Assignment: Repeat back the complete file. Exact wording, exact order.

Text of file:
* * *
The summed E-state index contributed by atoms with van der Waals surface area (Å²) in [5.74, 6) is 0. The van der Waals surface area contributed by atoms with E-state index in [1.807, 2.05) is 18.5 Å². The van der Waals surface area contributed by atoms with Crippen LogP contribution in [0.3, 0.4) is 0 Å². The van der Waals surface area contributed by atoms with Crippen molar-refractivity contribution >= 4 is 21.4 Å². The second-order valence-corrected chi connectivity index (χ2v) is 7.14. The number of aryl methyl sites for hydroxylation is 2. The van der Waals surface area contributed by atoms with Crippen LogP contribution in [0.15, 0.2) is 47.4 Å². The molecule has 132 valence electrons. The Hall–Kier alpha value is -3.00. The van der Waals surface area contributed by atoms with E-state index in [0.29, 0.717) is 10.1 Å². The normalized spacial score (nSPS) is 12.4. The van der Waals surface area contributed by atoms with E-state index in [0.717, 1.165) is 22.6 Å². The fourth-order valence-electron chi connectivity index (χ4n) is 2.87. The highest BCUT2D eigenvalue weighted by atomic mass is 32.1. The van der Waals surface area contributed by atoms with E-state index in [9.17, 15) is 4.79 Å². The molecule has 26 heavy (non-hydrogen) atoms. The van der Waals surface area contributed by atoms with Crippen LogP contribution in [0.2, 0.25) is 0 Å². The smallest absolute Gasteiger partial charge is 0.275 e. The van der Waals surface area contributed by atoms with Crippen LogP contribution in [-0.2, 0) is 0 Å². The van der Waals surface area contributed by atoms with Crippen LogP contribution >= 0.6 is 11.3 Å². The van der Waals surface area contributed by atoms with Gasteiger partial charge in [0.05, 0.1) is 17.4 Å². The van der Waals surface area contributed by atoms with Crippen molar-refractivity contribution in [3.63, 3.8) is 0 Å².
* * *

The summed E-state index contributed by atoms with van der Waals surface area (Å²) in [5.74, 6) is 0. The van der Waals surface area contributed by atoms with E-state index in [1.807, 2.05) is 18.5 Å². The van der Waals surface area contributed by atoms with Crippen LogP contribution in [0.3, 0.4) is 0 Å². The van der Waals surface area contributed by atoms with Crippen molar-refractivity contribution >= 4 is 21.4 Å². The second-order valence-corrected chi connectivity index (χ2v) is 7.14. The number of aryl methyl sites for hydroxylation is 2. The van der Waals surface area contributed by atoms with Crippen LogP contribution in [0.15, 0.2) is 47.4 Å². The molecule has 132 valence electrons. The Hall–Kier alpha value is -3.00. The van der Waals surface area contributed by atoms with E-state index in [0.29, 0.717) is 10.1 Å². The normalized spacial score (nSPS) is 12.4. The van der Waals surface area contributed by atoms with E-state index in [0.717, 1.165) is 22.6 Å². The fourth-order valence-electron chi connectivity index (χ4n) is 2.87. The highest BCUT2D eigenvalue weighted by atomic mass is 32.1. The van der Waals surface area contributed by atoms with E-state index in [9.17, 15) is 4.79 Å². The molecule has 26 heavy (non-hydrogen) atoms. The van der Waals surface area contributed by atoms with Crippen LogP contribution in [0.2, 0.25) is 0 Å². The smallest absolute Gasteiger partial charge is 0.275 e. The van der Waals surface area contributed by atoms with Crippen LogP contribution in [-0.2, 0) is 0 Å². The van der Waals surface area contributed by atoms with Crippen LogP contribution >= 0.6 is 11.3 Å². The van der Waals surface area contributed by atoms with Gasteiger partial charge in [0.05, 0.1) is 17.4 Å². The van der Waals surface area contributed by atoms with Crippen molar-refractivity contribution in [3.63, 3.8) is 0 Å².